An Introduction To Copyright Law For Designers
As a graphic designer you should learn about copyright laws and how they can affect your work. Copyright is something that should be covered in your contract. It’s a type of protection given to the creator of original works. Not everything is covered by copyright laws, and things get more confusing when the words “fair use” are brought into play.
In layman’s terms, copyright protects all of your work as your property. Any stage of graphic design process apart from ideas can be covered under copyright. It stops people from stealing your work and claiming it as their own.
When you work as a freelance designer you should think carefully about how you are employed, as this does change the amount of copyright ownership available to you. When you are hired for work, or hired by an employer to create something of which they have envisioned, they own all the copyright. You are just merely the designer and not the intellectual property owner.
Any other time, apart from in a partnership, where both parties accept 50/50 ownership of content unless agreed otherwise, you are the sole owner of anything you design. That means you are free to use the work more than once and can even sell the rights if you wish to do so. Do be careful though, it is very bad practice to sell work you have completed for someone else and extremely unprofessional.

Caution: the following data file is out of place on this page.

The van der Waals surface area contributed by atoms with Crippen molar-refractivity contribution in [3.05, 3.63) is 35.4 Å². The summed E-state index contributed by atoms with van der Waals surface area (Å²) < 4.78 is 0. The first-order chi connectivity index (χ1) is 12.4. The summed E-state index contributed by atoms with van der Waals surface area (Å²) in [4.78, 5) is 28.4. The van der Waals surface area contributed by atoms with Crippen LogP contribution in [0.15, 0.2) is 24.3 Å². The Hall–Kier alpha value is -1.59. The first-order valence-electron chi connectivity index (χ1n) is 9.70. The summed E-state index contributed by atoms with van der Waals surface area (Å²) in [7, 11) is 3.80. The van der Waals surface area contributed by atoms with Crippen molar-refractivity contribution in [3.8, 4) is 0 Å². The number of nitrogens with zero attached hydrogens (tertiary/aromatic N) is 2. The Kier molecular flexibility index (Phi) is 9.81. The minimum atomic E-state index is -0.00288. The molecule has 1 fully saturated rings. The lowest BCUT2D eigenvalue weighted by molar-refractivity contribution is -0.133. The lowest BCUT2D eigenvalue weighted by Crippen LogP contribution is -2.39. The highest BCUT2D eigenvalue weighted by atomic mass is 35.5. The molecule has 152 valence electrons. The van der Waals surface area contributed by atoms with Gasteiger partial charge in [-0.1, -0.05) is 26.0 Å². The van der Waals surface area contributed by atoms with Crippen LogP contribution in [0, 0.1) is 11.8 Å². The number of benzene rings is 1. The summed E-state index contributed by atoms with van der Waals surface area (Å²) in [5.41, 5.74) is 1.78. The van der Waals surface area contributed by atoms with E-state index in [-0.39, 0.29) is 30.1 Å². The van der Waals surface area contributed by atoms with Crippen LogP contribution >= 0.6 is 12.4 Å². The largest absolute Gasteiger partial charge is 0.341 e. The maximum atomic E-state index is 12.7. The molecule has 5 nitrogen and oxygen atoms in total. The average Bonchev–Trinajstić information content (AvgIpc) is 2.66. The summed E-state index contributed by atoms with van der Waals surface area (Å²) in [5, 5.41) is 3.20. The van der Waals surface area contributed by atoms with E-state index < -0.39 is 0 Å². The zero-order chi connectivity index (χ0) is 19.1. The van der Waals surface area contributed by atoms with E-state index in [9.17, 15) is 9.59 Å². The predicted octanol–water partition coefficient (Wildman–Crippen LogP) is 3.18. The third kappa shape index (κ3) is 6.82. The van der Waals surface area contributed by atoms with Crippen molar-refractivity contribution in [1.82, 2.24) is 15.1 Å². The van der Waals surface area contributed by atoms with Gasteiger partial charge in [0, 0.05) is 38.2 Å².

You can keep any work or designs you create for use in a portfolio as this falls under fair use.
Fair Use Explained
The copyright holder does not have unlimited powers of ownership. Copyright laws do uphold some limitations to ownership; one of these limits is the doctrine of Fair Use. Fair use is a clause in the copyright laws which allows people to use any works if it is for education and research purposes. The laws state that reproduction of material for criticism, education, research, news reporting or scholarship use is not an infringement of copyright law.
The courts, however, get the final word on deciding what can be fair use. They have a series of reasons and arguments when deciding what can be deemed as fair use, and they can often be extremely vague with their definitions.
How Long Does Copyright Last?
A long time. In most cases, the copyright ownership of intellectual property or physical inventions will remain the property of the creator until 70 years after the creator’s death. So for example, someone composes a series of operas at the age of 15 and dies at age 85. That person owns the rights for 70 years of their living life, and a further 70 years after they pass away, which in total is 140 years of ownership.
When the copyright on your work expires, it passes into the public domain where it can be used and reproduced by anyone, anywhere.
Of course, we’ve got you covered with our graphic design contract template.